Wednesday, September 25, 2013

Arnold's Country Kitchen
Nashville, Tennessee

A red, rectangular cinderblock building on 8th Avenue South in Nashville stands out among a collage of drab warehouses and vacant lots. What happens inside every weekday between 10:30 a.m. and 2:45 p.m. stands out as well. That’s when Jack and Rose Arnold and their energetic crew serve some of the finest southern home cooking imaginable—so fine, that in 2009 it earned the America’s Classics Award from the prestigious James Beard Foundation.

Operating for nearly three decades in the Music City, and noted for its traditional southern meat and three, Arnold’s Country Kitchen attracts a steady flow of devotees, from smartly attired business professionals to laborers in uniform.  At 1:15 on a Monday afternoon, the line of customers extends along a tight side aisle of the restaurant, out the door, and into the parking lot. Everyone, it seems, has a story to share, about the restaurant. One visitor to Nashville reports that an employee at the Renaissance Hotel insisted that she try Arnold’s. A young couple with toddlers in tow dines here often. “Everything they serve is uh-MAZE-ing,” she assures the others in line. The gentleman ahead of us, a Nashville native, heard about Arnold’s from friends. “They said, ‘You gotta go there.’” He scans the dining room, adding, “It’s gotta be good if it’s this crowded.” 

The line inches forward, past a long row of rectangular tables packed with diners, and toward a serving counter that houses a variety of southern favorites. There, men and women in white aprons serve fist-sized pieces of fried chicken, links of sausage with sauerkraut, and strips of liver and onions. They ladle macaroni and cheese, creamed corn, and candied yams. A young man carves a hefty beef roast. Women flip corn fritters on a steaming grill. The cafeteria-style set up also includes green salads, a variety of pies, and Arnold’s signature banana pudding.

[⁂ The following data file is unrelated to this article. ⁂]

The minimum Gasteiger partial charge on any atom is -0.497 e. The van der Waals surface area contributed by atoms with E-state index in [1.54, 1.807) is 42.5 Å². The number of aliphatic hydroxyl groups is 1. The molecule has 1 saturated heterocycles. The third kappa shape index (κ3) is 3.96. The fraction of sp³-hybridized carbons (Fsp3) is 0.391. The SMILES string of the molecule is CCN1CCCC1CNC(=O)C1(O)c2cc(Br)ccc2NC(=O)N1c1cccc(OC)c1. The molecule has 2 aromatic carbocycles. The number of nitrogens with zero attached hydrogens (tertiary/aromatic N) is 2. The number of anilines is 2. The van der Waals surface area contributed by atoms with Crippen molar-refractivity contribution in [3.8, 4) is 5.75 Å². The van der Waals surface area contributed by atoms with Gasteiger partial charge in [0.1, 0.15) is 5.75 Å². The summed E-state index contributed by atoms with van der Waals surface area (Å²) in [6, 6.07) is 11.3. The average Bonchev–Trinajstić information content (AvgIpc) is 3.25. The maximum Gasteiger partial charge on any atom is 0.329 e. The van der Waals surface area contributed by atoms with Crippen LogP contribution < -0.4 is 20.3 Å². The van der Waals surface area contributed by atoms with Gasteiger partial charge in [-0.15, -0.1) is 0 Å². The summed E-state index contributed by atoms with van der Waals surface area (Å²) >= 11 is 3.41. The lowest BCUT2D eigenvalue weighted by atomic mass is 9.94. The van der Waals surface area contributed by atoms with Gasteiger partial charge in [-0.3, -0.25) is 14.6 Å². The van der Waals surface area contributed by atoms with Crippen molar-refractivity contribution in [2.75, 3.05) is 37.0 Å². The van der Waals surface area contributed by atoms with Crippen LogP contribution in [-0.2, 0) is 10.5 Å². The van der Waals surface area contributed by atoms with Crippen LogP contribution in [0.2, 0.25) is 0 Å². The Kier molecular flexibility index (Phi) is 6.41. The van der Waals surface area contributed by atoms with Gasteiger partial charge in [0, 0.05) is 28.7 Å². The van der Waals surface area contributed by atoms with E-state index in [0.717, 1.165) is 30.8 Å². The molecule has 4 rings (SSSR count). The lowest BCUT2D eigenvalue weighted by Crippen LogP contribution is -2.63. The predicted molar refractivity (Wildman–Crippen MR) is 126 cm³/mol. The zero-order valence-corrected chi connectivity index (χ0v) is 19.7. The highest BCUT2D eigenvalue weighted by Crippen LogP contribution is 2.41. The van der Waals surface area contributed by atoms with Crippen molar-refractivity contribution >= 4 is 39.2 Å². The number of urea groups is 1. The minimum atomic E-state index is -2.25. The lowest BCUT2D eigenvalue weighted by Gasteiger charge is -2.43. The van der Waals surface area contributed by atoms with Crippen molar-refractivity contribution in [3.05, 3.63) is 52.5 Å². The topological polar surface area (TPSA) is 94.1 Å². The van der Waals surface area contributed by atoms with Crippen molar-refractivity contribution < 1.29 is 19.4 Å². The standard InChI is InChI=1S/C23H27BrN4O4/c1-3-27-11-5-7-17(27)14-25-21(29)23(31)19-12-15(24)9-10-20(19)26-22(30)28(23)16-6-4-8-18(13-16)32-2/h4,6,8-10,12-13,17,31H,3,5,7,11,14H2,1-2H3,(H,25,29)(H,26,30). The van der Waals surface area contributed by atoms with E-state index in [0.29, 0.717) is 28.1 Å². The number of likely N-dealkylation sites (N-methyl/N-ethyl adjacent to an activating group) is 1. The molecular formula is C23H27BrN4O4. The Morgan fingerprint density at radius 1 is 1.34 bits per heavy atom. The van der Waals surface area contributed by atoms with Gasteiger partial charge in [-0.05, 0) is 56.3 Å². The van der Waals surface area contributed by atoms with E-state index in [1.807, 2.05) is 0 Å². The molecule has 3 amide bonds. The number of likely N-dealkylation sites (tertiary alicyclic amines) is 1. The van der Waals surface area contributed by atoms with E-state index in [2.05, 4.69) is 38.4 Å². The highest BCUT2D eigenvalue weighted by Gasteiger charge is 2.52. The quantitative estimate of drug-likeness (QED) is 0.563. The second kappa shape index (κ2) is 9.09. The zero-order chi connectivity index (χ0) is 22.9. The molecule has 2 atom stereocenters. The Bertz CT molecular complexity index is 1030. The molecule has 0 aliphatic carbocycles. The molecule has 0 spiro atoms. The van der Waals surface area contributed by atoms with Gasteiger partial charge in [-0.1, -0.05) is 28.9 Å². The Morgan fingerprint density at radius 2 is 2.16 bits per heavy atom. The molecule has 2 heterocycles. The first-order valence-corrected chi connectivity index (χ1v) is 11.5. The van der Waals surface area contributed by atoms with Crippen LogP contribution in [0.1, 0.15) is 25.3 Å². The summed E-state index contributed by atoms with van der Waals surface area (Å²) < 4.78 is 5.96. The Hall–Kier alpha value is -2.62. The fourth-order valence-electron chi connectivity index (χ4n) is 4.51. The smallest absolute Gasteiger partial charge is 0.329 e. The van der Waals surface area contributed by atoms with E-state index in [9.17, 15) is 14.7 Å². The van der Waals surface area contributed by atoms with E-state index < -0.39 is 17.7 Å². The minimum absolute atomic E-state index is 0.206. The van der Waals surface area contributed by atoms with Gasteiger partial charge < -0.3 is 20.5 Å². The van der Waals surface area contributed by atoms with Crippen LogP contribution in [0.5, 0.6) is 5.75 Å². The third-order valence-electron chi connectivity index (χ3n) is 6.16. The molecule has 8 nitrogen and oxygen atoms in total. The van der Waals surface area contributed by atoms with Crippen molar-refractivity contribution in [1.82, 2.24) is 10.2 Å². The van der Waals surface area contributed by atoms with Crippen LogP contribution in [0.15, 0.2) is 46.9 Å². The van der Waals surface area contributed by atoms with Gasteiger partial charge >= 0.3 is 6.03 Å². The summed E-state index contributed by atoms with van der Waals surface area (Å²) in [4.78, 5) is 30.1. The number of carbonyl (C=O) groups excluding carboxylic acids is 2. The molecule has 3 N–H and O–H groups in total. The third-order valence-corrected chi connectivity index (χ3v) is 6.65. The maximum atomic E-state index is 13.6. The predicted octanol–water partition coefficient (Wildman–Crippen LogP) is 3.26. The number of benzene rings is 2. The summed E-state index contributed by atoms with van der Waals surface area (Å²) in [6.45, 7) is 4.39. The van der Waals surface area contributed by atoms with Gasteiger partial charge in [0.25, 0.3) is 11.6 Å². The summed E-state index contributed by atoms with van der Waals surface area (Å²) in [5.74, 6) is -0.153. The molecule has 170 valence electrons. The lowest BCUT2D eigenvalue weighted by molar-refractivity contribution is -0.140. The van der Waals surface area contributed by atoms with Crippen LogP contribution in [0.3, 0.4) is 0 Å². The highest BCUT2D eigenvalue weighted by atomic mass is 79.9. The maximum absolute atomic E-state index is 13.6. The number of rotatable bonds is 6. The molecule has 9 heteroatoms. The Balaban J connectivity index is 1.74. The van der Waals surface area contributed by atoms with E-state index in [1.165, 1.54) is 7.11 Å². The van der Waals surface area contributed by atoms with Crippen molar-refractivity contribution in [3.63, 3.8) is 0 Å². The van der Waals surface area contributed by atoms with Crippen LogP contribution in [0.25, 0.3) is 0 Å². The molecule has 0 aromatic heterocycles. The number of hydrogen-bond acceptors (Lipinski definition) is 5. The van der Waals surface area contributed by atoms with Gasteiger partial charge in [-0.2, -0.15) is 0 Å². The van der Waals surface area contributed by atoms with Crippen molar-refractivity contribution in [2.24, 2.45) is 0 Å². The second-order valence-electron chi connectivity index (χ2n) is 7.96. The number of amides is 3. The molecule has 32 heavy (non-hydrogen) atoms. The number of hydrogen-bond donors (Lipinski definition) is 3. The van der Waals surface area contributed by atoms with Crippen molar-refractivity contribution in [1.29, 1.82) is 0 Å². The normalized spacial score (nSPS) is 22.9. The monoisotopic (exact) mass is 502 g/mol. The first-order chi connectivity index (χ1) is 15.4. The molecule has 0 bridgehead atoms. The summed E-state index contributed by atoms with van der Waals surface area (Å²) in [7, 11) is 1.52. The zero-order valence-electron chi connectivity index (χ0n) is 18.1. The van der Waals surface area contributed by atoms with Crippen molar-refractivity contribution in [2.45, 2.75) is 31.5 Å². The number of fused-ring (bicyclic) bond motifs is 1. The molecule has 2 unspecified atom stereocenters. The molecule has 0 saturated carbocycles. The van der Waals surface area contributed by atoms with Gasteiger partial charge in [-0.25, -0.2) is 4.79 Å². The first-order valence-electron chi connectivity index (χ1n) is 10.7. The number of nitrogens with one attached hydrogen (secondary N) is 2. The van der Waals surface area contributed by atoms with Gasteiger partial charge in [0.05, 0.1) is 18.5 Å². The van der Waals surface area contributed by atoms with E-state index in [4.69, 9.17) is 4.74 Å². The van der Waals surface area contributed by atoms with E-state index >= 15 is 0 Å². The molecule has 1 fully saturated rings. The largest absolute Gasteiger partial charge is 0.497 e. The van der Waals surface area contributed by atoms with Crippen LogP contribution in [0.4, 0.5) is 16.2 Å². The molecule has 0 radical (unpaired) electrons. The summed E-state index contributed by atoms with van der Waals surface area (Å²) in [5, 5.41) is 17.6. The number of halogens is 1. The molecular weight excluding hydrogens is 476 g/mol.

About ten minutes after our arrival, we approach the steam tables, and face the most difficult decision of the day. Our eyes desire a taste of every dish available, but still satisfied from a late breakfast, we choose the “one meat and three sides” luncheon priced at $8.79. 

The tender and thin slices of rare roast beef earn the distinction of “phenomenal,” a label appointed by a customer who proclaims his satisfaction to fellow diners. Warm and seasoned, the au jus oozes from a pile of creamy mashed potatoes and puddles around the meat. Soft green beans with bacon, and pleasingly sour hand-cut turnip greens round out the plate. Smeared with butter, the warm corn fritters serve as my dessert.
The menu varies daily, and favors true southern staples like chicken and dumplings, country fried steak, carved ham, fried catfish, and barbeque pork. Arnold’s also features a variety of traditional side dishes including fried green tomatoes, fried apples, and black-eyed peas.

Framed, autographed celebrity photos and reviews of the restaurant decorate Arnold’s interior walls. But no embellishment could detract from the restaurant’s institutional feel. The place looks like a narrow mess hall, something reminiscent of an old church basement. Patrons even rub shoulders at the common tables. Lack of atmosphere aside, though, Arnold’s qualifies as fine dining. Here, the quality and the flavor define fine. Surely, however, some regulars would disagree with the label “fine dining.” For them, Arnold’s is nothing less than the “finest.”

from 2010